The lawsuit also accuses the county government of not doing anything to curb Jones’s alleged behavior despite having received complaints against Jones as early as 2014, just after he took office.

As we have reported, documents indicate that Mayor Terry Frank was told of one situation in 2015 but never did anything about it, but Frank says she followed the recommendation of then-HR Director Russell Bearden, who wrote in a memo, “I repeatedly tried to contact [the complainant], by phone, to discuss the differences in the stories and to try and get any additional information. I have [the complainant’s] resignation text to [an employee’s] phone in which she made no mention of any type of harassment. Based on the two matching statements (from Jones and the staff member) and the inability to get [the complainant] to contact me back, I consider this matter closed unless more information comes forward.”

We have also previously reported that an email exchange between Bearden and County Law Director Jay Yeager contradicts a statement given to WYSH by Yeager and two sworn statements by Bearden that Yeager was never notified of the 2015 allegation “because Russell was instructed not to tell me and he followed those orders from his direct superior, the mayor. I knew nothing of the incident until briefed in September of 2017. I knew nothing of the 2016 incident where the husband went to the mayor and made additional allegations, and neither did HR because the mayor did not tell my office or HR.”

The Anderson County Commission is expected to discuss the allegations during Monday’s regularly-scheduled March meeting, as Mayor Frank will seek approval to hire independent legal counsel to examine several facets of how the case was handled by the county, and could possibly seek approval to file a complaint with the state Board of Professional Responsibility, which governs attorneys in Tennessee, against Yeager over his handling of the case.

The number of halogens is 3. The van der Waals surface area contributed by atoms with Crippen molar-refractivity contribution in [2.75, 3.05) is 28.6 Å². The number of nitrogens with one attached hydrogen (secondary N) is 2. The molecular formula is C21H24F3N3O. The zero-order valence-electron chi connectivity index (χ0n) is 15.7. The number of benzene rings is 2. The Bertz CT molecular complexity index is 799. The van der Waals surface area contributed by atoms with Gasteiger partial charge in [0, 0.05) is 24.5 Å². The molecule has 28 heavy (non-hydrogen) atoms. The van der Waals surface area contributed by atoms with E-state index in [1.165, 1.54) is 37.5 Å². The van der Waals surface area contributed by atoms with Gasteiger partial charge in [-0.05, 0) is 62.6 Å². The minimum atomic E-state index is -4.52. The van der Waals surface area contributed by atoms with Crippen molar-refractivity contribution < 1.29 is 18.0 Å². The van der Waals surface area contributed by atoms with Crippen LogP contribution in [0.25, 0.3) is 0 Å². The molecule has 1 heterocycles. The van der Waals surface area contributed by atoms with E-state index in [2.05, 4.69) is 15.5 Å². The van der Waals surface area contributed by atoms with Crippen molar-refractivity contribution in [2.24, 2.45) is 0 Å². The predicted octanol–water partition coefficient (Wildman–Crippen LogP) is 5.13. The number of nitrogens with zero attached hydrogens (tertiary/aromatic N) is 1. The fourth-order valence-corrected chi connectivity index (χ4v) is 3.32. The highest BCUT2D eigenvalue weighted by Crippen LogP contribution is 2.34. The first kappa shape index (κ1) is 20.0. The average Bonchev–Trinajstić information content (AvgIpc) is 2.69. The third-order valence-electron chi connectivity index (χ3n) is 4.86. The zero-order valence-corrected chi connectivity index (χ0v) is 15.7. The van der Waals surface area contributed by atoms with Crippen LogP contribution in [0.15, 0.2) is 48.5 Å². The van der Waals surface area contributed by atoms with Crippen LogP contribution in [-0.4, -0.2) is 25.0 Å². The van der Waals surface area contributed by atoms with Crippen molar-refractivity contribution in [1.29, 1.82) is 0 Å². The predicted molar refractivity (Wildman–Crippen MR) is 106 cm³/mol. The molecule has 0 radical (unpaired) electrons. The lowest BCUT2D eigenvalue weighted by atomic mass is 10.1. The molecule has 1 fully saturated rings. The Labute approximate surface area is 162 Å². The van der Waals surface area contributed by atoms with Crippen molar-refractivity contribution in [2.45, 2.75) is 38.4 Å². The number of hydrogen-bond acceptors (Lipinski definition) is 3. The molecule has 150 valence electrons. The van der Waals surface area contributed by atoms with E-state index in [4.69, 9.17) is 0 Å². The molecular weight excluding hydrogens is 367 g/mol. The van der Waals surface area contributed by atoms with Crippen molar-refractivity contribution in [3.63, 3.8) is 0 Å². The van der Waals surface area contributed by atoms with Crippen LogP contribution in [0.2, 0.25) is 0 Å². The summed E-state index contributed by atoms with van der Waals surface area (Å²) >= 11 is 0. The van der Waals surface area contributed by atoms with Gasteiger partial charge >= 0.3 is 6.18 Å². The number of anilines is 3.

Jones has denied all of the allegations against him, which to this point include at least six women, and claims that the accusations are politically motivated. He is seeking re-election in the May 1st Anderson County Republican primary, challenged by former County Mayor Rex Lynch.

About Jim Harris

Jim Harris has been WYSH's News & Sports Director since 2000. In addition to reporting local news, he is the play-by-play voice for Clinton High School football, boys' and girls' basketball and baseball. Catch Jim live weekdays beginning at 6:20 am for live local news, sports, weather and traffic plus the Community Bulletin Board, shenanigans with Ron Meredith and more on the Country Club Morning Show on WYSH & WQLA. Jim lives in Clinton with his wife Kelly and daughter Carolina, his mother-in-law and cats Lucius and Oliver.